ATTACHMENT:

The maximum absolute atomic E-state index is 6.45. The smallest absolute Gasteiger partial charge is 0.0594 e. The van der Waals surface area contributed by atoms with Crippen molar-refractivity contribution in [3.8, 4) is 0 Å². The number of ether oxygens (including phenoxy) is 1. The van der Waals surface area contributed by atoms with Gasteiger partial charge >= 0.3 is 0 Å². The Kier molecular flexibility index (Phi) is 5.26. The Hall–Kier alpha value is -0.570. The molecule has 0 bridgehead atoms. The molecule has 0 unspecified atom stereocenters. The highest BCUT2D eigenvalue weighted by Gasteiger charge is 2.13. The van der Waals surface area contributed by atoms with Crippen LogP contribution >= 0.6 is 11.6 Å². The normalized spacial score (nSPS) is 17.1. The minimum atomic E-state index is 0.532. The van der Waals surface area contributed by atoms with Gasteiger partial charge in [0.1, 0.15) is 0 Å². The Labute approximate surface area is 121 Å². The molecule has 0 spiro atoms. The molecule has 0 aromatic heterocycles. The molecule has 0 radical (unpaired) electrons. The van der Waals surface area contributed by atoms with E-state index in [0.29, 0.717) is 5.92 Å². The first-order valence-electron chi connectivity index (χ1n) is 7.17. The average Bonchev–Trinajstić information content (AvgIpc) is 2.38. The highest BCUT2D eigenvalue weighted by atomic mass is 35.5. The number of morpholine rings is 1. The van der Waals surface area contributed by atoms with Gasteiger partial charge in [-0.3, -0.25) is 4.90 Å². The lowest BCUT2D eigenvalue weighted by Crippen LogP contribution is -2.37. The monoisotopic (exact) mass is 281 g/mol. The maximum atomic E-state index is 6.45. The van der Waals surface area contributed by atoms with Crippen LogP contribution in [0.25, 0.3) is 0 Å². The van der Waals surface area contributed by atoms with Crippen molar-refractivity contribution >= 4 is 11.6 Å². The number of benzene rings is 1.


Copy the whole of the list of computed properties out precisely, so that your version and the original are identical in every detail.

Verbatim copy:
The maximum absolute atomic E-state index is 6.45. The smallest absolute Gasteiger partial charge is 0.0594 e. The van der Waals surface area contributed by atoms with Crippen molar-refractivity contribution in [3.8, 4) is 0 Å². The number of ether oxygens (including phenoxy) is 1. The van der Waals surface area contributed by atoms with Gasteiger partial charge >= 0.3 is 0 Å². The Kier molecular flexibility index (Phi) is 5.26. The Hall–Kier alpha value is -0.570. The molecule has 0 bridgehead atoms. The molecule has 0 unspecified atom stereocenters. The highest BCUT2D eigenvalue weighted by Gasteiger charge is 2.13. The van der Waals surface area contributed by atoms with Crippen LogP contribution >= 0.6 is 11.6 Å². The normalized spacial score (nSPS) is 17.1. The minimum atomic E-state index is 0.532. The van der Waals surface area contributed by atoms with Gasteiger partial charge in [0.1, 0.15) is 0 Å². The Labute approximate surface area is 121 Å². The molecule has 0 spiro atoms. The molecule has 0 aromatic heterocycles. The molecule has 0 radical (unpaired) electrons. The van der Waals surface area contributed by atoms with E-state index in [0.29, 0.717) is 5.92 Å². The first-order valence-electron chi connectivity index (χ1n) is 7.17. The average Bonchev–Trinajstić information content (AvgIpc) is 2.38. The highest BCUT2D eigenvalue weighted by atomic mass is 35.5. The number of morpholine rings is 1. The van der Waals surface area contributed by atoms with Gasteiger partial charge in [-0.3, -0.25) is 4.90 Å². The lowest BCUT2D eigenvalue weighted by Crippen LogP contribution is -2.37. The monoisotopic (exact) mass is 281 g/mol. The maximum atomic E-state index is 6.45. The van der Waals surface area contributed by atoms with Crippen LogP contribution in [0.25, 0.3) is 0 Å². The van der Waals surface area contributed by atoms with Crippen molar-refractivity contribution >= 4 is 11.6 Å². The number of benzene rings is 1.